Jing Jing Cao is a London based jeweller, who caught my attention with her BA collection. Jing Jing attended the famous arts and design college Central Saint Martins, and this artistic background and degree has clearly served her well. In every collection and piece of Jing Jing’s jewellery you can clearly see the artist craftsmanship and talent that has gone into every piece. Jing Jing’s romantic jewellery is delicately designed, and the balance of light and shadows highlights the beautiful detailing.
Jing Jing’s BA collection draws inspiration from death, burial plots and monuments that we build to commemorate loved ones lost. Although her inspiration is a little bit morbid, Jing Jing’s collection has elements of spectacle, modernity and deathliness, which creates a unique and regal jewellery line. The statement pieces are reminiscent of something that you would imagine Anne Boleyn wearing, with the extravagant and feminine headpieces and gems.
Jing Jing’s jewellery caught critical attention in 2009 with the release of her collection, MiCHELE. The MiCHELE collection won the Harold Hobbs Memorial Process Award and in 2010 the Cultural Activities Committee of the United Nations Office in Geneva (UNOG) chose the collection for their exhibition, “The Real and the Virtual”. I caught up with Jing Jing to ask her about her jewellery and what its like to be an independent jewellery designer working in the creative industry.
How would you describe your style to someone who has never seen your jewellery collection before?
For my overall style I would say its coquettish jewellery that contains esoteric concepts, and carries out romantic prowess. For my BA collection, I would say it is a sculptural jewellery with an obsession with Victoriana, which steer well clear of any vintage aesthetic.
Where do you get your inspiration?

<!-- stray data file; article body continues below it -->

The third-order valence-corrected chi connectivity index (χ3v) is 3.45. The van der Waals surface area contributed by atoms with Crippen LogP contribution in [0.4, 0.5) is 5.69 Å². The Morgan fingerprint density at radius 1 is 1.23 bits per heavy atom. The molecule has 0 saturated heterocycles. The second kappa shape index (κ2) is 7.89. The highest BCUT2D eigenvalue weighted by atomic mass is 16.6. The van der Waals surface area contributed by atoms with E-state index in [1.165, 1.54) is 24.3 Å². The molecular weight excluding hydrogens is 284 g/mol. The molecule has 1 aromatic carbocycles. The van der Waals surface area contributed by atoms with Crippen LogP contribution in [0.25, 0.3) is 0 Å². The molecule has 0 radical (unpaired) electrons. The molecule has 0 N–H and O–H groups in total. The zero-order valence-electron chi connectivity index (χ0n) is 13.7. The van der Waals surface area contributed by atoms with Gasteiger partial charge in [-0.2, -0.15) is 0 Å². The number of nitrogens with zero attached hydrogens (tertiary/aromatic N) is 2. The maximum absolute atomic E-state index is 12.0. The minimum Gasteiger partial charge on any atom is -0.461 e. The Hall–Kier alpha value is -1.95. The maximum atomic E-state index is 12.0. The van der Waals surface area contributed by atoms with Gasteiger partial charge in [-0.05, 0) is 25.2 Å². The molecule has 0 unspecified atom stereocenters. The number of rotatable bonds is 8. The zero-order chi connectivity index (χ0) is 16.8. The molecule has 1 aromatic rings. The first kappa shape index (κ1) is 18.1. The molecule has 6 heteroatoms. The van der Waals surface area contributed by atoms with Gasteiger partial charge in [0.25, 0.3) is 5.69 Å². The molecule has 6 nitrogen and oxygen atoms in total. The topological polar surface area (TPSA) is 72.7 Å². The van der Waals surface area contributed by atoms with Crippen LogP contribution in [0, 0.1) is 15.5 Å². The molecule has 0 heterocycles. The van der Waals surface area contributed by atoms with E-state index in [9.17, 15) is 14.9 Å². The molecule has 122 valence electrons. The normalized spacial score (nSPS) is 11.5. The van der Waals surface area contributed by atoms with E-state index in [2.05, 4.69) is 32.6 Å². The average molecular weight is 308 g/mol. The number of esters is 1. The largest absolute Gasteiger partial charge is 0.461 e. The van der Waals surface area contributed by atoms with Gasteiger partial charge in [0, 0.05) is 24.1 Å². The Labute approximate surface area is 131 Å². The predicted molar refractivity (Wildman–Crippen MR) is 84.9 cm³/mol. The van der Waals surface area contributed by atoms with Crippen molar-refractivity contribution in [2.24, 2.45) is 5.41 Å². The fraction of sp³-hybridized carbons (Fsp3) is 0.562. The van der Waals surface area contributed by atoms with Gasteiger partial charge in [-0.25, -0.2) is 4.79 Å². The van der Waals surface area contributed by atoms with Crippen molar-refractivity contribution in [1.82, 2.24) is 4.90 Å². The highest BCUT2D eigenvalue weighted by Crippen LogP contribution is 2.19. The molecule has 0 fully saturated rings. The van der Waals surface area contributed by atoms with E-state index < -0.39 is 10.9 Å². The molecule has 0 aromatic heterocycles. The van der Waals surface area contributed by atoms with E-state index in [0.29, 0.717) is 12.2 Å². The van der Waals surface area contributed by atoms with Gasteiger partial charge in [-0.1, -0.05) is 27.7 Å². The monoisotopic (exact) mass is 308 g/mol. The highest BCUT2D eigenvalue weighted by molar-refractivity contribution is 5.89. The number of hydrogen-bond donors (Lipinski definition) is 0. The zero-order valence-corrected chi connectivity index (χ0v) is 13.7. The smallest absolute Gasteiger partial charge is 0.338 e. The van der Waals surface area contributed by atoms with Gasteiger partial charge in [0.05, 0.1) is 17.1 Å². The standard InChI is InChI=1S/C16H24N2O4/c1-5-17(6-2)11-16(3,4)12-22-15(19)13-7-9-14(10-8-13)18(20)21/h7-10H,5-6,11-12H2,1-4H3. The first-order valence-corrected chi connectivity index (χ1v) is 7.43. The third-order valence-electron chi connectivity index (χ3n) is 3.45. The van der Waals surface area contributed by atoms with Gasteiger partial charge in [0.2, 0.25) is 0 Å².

I am inspired by the huge collection of Victorian masterpieces in the V&A, and how Victorian art bring in the effect of light and shadow. I have created my BA jewellery collection to interpret Memento Mori in a different way through reflecting the interdependent relation between life and death. As the life and the death reunite, the two main pieces of the collection can be worn together as one piece.
Do you think your artistic background has helped you career?
All the artistic experiences and knowledge gained from my past has all contributed to my current fashion and jewellery career, especially during my days in Central Saint Martins. At Central Saint Martins I got to understood different directions and backgrounds of Jewellery and Accessories through research, and I got to establish my individual style and the ability to visualise images three-dimensionally.
What would your advice be for someone who is looking to break into the fashion world?
Be prepared to develop and explore new methods of production and to create fashion that challenges and pushes boundaries in fashion and lifestyle products. And also try to open up the mind of design into a new level to the fullest, and to attain as many zestful experiences as possible.